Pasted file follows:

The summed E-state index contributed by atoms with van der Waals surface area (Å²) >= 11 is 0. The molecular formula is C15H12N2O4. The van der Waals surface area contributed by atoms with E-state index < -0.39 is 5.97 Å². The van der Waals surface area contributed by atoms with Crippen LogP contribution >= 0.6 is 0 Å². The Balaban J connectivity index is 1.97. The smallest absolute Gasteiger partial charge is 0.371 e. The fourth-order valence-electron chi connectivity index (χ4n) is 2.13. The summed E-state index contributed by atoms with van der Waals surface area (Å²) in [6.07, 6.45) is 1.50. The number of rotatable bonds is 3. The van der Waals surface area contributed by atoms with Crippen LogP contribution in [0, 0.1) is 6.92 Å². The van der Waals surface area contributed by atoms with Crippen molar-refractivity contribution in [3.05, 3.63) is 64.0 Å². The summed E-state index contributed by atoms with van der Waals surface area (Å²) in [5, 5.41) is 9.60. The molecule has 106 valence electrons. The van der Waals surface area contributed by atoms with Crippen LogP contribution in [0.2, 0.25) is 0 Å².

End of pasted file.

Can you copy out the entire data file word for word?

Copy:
The summed E-state index contributed by atoms with van der Waals surface area (Å²) >= 11 is 0. The molecular formula is C15H12N2O4. The van der Waals surface area contributed by atoms with E-state index < -0.39 is 5.97 Å². The van der Waals surface area contributed by atoms with Crippen LogP contribution >= 0.6 is 0 Å². The Balaban J connectivity index is 1.97. The smallest absolute Gasteiger partial charge is 0.371 e. The fourth-order valence-electron chi connectivity index (χ4n) is 2.13. The summed E-state index contributed by atoms with van der Waals surface area (Å²) in [6.07, 6.45) is 1.50. The number of rotatable bonds is 3. The van der Waals surface area contributed by atoms with Crippen LogP contribution in [0, 0.1) is 6.92 Å². The van der Waals surface area contributed by atoms with Crippen molar-refractivity contribution in [3.05, 3.63) is 64.0 Å². The summed E-state index contributed by atoms with van der Waals surface area (Å²) in [5, 5.41) is 9.60. The molecule has 106 valence electrons. The van der Waals surface area contributed by atoms with Crippen LogP contribution in [0.2, 0.25) is 0 Å².